Ding (Melody) Ding, Adrian Bauman, Esther van Sluijs and Klaus Gebel
Have you ever had this experience? You’re looking into the literature on the association between an exposure (such as accelerometer-measured physical activity) and an outcome (such as all-cause mortality) and, you find six papers, not one, written by the same authors based on the same sample. “Are these the same paper?”, you wonder. On careful perusal of the titles and abstracts, you realise that these are different papers on similar and related research questions, only with minor differences: one looks at the association in men, another in women, a third one in older adults, a fourth in a subsample with a pre-existing condition …
Or you may be interested in the effectiveness of behaviour interventions that promote healthy eating among young people – you find a trial that has led to dozens of publications, which individually address short-term behavioural outcomes, long-term behavioural outcomes, short-term determinants, long-term determinants, mediators and moderators of effects in both the short and long terms, cost-effectiveness … and the list goes on.
In both these cases, by the time you finish reading all the abstracts, your surprise has become confusion. Where should I start? Which papers are relevant, and which to cite? Surely these papers could — and should — have been written as one or, at most, two papers!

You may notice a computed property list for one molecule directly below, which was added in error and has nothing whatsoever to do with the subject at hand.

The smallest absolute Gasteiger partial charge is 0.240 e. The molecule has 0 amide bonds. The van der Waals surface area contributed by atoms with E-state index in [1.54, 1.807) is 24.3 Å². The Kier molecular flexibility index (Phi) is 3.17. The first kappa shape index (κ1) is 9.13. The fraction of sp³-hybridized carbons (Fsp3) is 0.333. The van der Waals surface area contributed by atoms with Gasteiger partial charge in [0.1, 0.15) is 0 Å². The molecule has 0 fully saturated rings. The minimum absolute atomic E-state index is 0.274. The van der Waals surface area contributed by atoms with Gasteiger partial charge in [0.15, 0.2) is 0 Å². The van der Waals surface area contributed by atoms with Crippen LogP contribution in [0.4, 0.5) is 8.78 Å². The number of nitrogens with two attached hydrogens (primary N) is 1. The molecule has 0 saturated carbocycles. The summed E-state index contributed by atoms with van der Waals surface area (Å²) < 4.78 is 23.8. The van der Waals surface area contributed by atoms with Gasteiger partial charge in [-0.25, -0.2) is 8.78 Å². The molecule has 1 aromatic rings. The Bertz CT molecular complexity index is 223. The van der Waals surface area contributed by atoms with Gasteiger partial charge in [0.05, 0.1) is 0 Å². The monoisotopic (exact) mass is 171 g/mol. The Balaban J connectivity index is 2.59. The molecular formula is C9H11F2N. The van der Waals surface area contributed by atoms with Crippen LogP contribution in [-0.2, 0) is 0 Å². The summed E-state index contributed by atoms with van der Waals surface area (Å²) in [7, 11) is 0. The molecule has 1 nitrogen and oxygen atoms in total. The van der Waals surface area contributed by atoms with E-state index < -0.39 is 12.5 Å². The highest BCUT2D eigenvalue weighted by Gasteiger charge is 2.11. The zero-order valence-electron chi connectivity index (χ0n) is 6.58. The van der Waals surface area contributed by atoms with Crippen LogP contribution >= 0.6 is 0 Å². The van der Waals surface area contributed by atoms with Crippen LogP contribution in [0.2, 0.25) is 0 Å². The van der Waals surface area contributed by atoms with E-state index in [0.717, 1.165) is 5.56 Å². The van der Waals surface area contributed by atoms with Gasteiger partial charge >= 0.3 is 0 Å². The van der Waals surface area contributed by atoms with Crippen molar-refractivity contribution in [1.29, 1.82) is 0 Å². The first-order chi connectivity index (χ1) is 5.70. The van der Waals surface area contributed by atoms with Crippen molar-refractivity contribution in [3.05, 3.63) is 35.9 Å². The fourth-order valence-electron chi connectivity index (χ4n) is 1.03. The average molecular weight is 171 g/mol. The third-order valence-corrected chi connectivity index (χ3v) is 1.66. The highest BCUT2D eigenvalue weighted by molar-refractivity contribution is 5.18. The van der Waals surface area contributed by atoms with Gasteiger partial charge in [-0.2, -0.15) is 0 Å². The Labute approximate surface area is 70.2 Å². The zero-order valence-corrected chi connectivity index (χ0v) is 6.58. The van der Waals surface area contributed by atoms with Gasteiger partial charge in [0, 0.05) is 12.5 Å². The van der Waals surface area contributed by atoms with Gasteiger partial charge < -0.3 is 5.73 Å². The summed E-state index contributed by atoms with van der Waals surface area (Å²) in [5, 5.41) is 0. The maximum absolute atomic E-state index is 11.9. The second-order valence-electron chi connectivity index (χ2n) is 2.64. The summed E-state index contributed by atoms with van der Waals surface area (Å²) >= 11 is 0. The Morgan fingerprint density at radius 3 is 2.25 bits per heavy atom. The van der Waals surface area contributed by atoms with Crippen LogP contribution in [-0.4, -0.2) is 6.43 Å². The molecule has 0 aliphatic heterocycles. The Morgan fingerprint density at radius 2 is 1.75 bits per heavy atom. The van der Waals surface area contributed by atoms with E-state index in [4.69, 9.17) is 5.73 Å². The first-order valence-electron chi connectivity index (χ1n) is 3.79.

This practice of “salami” publishing (also known as salami slicing, least/minimum/smallest publishable unit, or fragmented publication) is harmful at several levels.
First, it wastes the time (and often taxpayer money) of authors who have been funded to do “meaningful research”, peer reviewers, journal editors, peer researchers, policy makers and other stakeholders who have to read multiple papers instead of just one. In addition to the direct costs in time and resources, such practices also incur opportunity costs for producing, interpreting or disseminating more useful or novel research.
Second, it floods the published literature, distorts scientific evidence and misleads decision makers. Opportunities for salami publication could encourage “data dredging”, and covert duplicate publication can bias results from evidence synthesis.
Third, it creates an uneven playing field in the hypercompetitive world of academia, perpetuating a flawed reward system that is about quantity rather than quality.
Such experiences are common, which motivated us to conduct the study recently published in the IJE, in which we examined journal policies on duplicate and salami publishing. What we found was that, in a systematically selected sample of 209 journals in the disciplines of epidemiology, public health and general and internal medicine, only 13% of journals had policies that explicitly mentioned both duplicate and salami publication.
Even among the journals that provided an explicit statement on salami publication, the actual policy was often vaguely defined, without mentioning the consequences of non-compliance. A vague policy statement, such as “it is important to avoid splitting up a single study into several parts to increase the quantity of submissions”, is clearly not designed for implementation.